Space Biology What Is It

The space environment inside a pressurized module in orbit is characterized by the absence of effective gravity with the associated condition of microgravity1, the part of the cosmic radiation spectrum that penetrates the

' The term microgravity, or 0 g, is used to describe the environment inside a space vehicle in orbit around the Earth. The experiments inside this vehicle do not

Space Biology is aimed at addressing the basic questions regarding the extent to which gravity plays a role in growth, morphology, and function of cells in the space environment (Cell Biology), ■;' | 'i^k I ■ ■- | ■ : >,|

and from the early fe^ivSg development of animals and .Jk^K^K^ ^Kfif'? sgi '

plants to several life cycles ■pi^/^X ■' (Developmental Biology). More applied aspects of Space

Biology research also include ^^^^^^^H^^^H^^HB^^HT^^ the biological effects of space li^ir ■■. If" , "'¿fy.:

radiation and radiation ^ iMSimW'.-: ^m^^mt walls of the modules and interacts with its materials and inhabitants, and the absence of circadian (24-hour) rhythms. These unique conditions constitute hazards to the safety and proficiency of astronauts and cosmonauts during spaceflight, as reviewed in an earlier book in this Space Technology Series, entitled Fundamentals of Space Medicine (Clément 2005). At the same time, they create unique conditions for the study of vital functions in organisms of varying complexity, from single cells to the most organized species (Figures 1-01 and 1-02).

Transitioning from a terrestrial environment to the space environment has long been known to cause adaptive or maladaptive (i.e., pathological) changes in the human body. Astronauts endure nausea, disorientation a shift in body fluids, disruption of their sleep pattern, depression of their immune reaction, and other conditions as they adjust to life in space. When they return to Earth, most of these conditions disappear, some immediately, some gradually. Some condition, the loss of bone mass for example, can take several years to repair itself, and for some astronauts, the damage may be permanent. The same changes, e.g., modifications in the calcium balance, seem to occur at cellular level.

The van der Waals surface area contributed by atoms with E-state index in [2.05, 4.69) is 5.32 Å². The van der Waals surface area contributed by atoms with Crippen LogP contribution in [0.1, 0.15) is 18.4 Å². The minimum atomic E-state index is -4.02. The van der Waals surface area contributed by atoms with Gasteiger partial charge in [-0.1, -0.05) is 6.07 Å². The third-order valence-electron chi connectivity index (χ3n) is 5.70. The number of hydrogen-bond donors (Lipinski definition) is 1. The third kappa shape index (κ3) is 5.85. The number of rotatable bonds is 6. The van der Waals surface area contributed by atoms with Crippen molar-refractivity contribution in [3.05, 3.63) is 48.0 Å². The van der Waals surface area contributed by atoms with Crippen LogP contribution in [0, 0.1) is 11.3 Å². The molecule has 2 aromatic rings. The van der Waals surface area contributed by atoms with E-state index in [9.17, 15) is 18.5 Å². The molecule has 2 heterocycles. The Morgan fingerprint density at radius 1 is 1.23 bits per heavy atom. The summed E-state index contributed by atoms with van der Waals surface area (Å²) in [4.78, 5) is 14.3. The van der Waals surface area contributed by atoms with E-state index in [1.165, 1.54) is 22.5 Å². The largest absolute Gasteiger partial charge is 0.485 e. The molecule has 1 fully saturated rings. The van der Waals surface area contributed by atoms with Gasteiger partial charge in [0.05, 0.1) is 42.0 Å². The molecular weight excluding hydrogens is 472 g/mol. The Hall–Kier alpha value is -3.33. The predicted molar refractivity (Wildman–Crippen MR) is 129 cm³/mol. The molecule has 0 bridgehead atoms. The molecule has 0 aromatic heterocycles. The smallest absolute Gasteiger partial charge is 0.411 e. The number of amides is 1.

Neither the 0-g environment nor the complex natural spectrum of space radiation can be produced or effectively simulated in ground-based laboratories. Consequently, studies of the influences of these factors on living organisms can only be studied in space. Both factors have at least two characteristics of exceptional biological interest. Firstly, they have not been encountered by living organisms throughout the entire history of their terrestrial existence and evolution. Secondly, various living organisms display varying degrees of tolerance to each factor, permitting varied and systematic quantitative experiments to determine the nature and extent of their actions. The space environment therefore represents a new and powerful research tool in biology: it makes possible experimental investigations into problem areas in which theory is in no position to make trustworthy predictions (Bjurstedt 1979).

experience a perfect free-fall state. As the vehicle orbits the Earth, it is subjected to small decelerations from atmospheric drag. The location of experiments inside the vehicle is another important factor. Since they are not usually located at the spacecraft center of gravity, a slight mismatch is created between the path of the vehicle orbit and the orbit of an experiment inside. This combination of off-alignment and atmospheric drag alters the free-fall of the experiment. Therefore, near-weightlessness on the order of 10"4 to 10"6 g is more typically experienced in today's spacecraft and is usually referred to as microgravity (with "micro" defined either literally as 10"6, or figuratively as "very small"). For a detailed description of the physics of microgravity and Space Shuttle flight trajectory, see Clément (2005).

Figure 1-02. Belgian Astronaut Frank DeWinne is pictured near a plant growth experiment on board the International Space Station. Photo courtesy of NASA.
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